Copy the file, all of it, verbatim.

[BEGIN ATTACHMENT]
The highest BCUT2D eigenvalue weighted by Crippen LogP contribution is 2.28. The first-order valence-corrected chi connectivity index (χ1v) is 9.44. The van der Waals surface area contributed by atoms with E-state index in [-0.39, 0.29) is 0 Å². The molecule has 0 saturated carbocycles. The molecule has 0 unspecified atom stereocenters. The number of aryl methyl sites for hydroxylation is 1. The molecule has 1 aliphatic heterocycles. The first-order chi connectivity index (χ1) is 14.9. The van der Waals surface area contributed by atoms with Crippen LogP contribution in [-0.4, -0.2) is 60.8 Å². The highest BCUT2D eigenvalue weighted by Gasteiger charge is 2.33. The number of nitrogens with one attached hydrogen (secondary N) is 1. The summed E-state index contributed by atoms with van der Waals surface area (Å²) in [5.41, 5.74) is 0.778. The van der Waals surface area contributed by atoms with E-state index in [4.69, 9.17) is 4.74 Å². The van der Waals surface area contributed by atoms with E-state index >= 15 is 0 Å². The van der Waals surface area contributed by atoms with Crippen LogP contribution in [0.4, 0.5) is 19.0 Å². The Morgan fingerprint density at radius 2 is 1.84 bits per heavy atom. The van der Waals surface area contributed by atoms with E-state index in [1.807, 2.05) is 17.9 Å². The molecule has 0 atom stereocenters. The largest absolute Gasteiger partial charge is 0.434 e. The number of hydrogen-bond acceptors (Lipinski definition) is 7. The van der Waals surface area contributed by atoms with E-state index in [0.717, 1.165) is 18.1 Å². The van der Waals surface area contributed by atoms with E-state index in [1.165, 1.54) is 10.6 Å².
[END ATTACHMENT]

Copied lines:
The highest BCUT2D eigenvalue weighted by Crippen LogP contribution is 2.28. The first-order valence-corrected chi connectivity index (χ1v) is 9.44. The van der Waals surface area contributed by atoms with E-state index in [-0.39, 0.29) is 0 Å². The molecule has 0 saturated carbocycles. The molecule has 0 unspecified atom stereocenters. The number of aryl methyl sites for hydroxylation is 1. The molecule has 1 aliphatic heterocycles. The first-order chi connectivity index (χ1) is 14.9. The van der Waals surface area contributed by atoms with Crippen LogP contribution in [-0.4, -0.2) is 60.8 Å². The highest BCUT2D eigenvalue weighted by Gasteiger charge is 2.33. The number of nitrogens with one attached hydrogen (secondary N) is 1. The summed E-state index contributed by atoms with van der Waals surface area (Å²) in [5.41, 5.74) is 0.778. The van der Waals surface area contributed by atoms with E-state index in [4.69, 9.17) is 4.74 Å². The van der Waals surface area contributed by atoms with E-state index >= 15 is 0 Å². The van der Waals surface area contributed by atoms with Crippen LogP contribution in [0.4, 0.5) is 19.0 Å². The Morgan fingerprint density at radius 2 is 1.84 bits per heavy atom. The van der Waals surface area contributed by atoms with E-state index in [1.807, 2.05) is 17.9 Å². The molecule has 0 atom stereocenters. The largest absolute Gasteiger partial charge is 0.434 e. The number of hydrogen-bond acceptors (Lipinski definition) is 7. The van der Waals surface area contributed by atoms with E-state index in [0.717, 1.165) is 18.1 Å². The van der Waals surface area contributed by atoms with E-state index in [1.165, 1.54) is 10.6 Å².